SM: If I hear a piece of writing described as a moral fable, my instinct is to head for the hills. I’ll never admit to having written one myself. But let’s say that, by some oversight on my part, a moral fable did slip out. In that case, then yes, the design is crucially complicated through the new discovery of feeling. Don Juan’s fate isn’t to be punished for sin, but to be led—or shall we say initiated?—into human feeling. To put it somewhat differently: In traditional Don Juan stories, the hero is punished by hellfire. Here, his fiery punishment is unrequited love. Meanwhile the underworld becomes, as you wittily put it, only a theme park.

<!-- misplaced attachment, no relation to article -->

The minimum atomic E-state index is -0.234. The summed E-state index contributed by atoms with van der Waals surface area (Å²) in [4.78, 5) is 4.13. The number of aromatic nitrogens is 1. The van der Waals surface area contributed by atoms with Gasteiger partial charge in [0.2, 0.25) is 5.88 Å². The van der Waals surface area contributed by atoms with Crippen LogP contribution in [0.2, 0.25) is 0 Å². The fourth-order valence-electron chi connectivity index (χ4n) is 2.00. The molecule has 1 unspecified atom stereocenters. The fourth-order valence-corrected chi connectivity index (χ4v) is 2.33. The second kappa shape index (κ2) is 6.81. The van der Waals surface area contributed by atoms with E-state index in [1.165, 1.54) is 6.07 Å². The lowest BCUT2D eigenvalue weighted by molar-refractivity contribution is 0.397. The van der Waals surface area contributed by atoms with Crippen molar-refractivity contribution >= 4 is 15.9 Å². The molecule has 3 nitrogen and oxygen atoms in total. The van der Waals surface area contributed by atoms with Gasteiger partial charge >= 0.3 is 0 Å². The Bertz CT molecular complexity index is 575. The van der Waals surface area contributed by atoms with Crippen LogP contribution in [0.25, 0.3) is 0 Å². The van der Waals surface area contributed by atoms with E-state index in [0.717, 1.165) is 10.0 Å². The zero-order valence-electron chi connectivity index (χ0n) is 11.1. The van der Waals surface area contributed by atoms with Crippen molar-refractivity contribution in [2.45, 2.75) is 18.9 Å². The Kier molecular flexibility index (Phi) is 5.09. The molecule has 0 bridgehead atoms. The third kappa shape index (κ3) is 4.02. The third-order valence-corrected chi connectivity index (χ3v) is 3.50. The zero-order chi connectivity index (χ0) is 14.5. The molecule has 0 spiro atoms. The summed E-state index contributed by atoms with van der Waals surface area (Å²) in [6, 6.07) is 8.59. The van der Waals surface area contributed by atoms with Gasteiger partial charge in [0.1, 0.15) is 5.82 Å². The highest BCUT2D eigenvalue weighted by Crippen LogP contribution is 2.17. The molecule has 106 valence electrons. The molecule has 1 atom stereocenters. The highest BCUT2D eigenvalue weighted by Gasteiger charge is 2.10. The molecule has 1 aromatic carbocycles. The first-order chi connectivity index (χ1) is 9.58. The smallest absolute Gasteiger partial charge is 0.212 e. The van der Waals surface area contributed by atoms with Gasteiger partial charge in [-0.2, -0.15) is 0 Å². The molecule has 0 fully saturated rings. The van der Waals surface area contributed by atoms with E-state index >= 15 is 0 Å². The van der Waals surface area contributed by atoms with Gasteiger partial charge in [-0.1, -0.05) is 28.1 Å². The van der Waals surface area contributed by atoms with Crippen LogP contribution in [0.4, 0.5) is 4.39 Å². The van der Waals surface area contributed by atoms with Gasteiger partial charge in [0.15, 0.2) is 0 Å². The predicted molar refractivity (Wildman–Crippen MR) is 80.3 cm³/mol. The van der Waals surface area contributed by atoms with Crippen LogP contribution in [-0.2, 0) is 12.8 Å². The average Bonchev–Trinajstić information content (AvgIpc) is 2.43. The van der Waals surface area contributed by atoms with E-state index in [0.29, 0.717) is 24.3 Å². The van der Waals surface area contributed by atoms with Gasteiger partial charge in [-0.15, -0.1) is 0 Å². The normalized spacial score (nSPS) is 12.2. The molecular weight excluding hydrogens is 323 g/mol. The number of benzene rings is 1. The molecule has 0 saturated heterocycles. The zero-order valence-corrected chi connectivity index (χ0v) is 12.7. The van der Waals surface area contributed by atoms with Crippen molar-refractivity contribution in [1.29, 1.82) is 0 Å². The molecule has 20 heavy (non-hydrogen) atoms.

Steven Millhauser Edwin Mullhouse: The Life and Death of an American Writer 1943-1954 by Jeffrey Cartwright
‘Edwin Mullhouse, a novelist at 10, is mysteriously dead at 11. As a memorial, Edwin’s bestfriend, Jeffrey Cartwright, decides that the life of this great American writer must be told. He follows Edwin’s development from his preverbal first noises through his love for comic books to the fulfillment of his literary genius in the remarkable novel, Cartoons.’ — Vintage